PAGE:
Unfortunately, my biggest problem with the game is the car driving controls. Regular foot walking is fine, just move a D-pad around the screen an you move in that direction, but the car moves a bit differently. When you get into a car, you are given the forward backwards controls on the right side and the steering on the left. These controls work when going up on the screen, but going down requires you to reorientate yourself. When coming towards you, in order to turn right you must move the pad to the left. This is fine and all, but when trying to escape the cops I've often made some stupid driving maneuvers, turning into walls and oncoming traffic. Occasionally I've even pulled direct turns into buildings, unfortunately killing myself in the process. It would be really nice of Tag Games if I were given the option to be able to drive with the same controls that are used for on-foot movement (regular D-pad). The other problem with the car is that when you hit something, there is no give. If just the corner of your car gets hit by another car, you make a full stop and have to back up to drive away. You'll learn quickly that stop and go traffic on the iPhone is way worse than real life,.
I'm just not so sure that playing Car Jack Streets gives me that "loving feeling". While I think that the premise is cool, paying off a million dollar debt in real time, job at a time, just doesn't make me absolutely want to come back and play every day. The million dollar mark just seems like such a huge number when I'm only making $1,000 at a time. After a while, the sceneries start to blend together and the gameplay gets a bit stale. I think the biggest problem with the game is that there is just not enough variety. Driving around completing jobs is fun for a while, but when you have to go through stop and go traffic on the iPhone just to get anywhere, you don't want to drive around anymore. If everything were just closer together I would walk everywhere... but then I would miss the sound track. Hmm.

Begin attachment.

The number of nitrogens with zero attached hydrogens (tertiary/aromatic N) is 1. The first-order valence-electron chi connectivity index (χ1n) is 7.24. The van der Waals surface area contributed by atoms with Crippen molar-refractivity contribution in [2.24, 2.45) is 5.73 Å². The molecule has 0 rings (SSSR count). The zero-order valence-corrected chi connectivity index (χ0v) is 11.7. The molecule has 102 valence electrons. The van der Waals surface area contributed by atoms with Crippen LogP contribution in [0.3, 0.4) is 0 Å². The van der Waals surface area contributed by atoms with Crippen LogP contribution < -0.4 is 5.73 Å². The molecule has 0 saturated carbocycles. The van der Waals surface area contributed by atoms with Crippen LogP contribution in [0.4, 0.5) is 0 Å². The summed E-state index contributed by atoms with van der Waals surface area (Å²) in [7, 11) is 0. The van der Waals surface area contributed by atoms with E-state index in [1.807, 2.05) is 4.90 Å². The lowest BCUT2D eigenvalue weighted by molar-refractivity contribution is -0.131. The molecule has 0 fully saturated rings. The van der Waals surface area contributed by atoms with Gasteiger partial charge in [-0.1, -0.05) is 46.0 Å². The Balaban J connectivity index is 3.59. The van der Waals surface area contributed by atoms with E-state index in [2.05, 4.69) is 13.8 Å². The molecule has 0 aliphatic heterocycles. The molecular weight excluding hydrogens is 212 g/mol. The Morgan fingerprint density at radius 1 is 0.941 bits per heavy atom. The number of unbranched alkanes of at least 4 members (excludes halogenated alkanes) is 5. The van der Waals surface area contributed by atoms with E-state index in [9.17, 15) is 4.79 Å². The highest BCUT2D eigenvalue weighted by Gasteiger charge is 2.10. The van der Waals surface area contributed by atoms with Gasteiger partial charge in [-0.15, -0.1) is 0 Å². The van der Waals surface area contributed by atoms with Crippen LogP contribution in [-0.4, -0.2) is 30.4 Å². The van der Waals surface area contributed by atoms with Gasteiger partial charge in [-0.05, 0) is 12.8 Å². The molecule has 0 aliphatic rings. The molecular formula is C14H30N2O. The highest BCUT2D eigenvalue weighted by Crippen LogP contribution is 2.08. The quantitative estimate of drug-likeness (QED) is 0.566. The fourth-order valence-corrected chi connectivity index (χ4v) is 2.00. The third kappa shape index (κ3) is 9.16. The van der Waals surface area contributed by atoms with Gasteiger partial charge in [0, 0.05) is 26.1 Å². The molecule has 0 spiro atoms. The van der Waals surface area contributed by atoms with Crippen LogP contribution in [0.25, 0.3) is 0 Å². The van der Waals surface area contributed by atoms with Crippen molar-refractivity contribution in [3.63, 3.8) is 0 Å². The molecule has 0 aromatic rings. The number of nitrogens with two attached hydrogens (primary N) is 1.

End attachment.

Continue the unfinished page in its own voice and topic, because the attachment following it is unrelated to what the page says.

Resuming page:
Overall, I would probably recommend the game, but it is not an unconditional recommendation. I can't see myself coming back to this game every day, or even sporadically in a few months just because of the quality of some of the other iPhone games. The driving is just a bit too time consuming for this one to be a mega hit, but if you like GTA 1+2, you will probably get a good deal of satisfaction from it. The graphics are amazing, the sound is spectacular, an the walking controls are really fun, so even if you don't enjoy the stop and go driving or the lack of urgency, you will still find some enjoyment in Car Jack Streets. If I had to choose between this game and a Subway footlong sub, I would probably go with the game... but please eat something. Starving yourself isn't good, even if it is for the sake of iPhone gaming glory.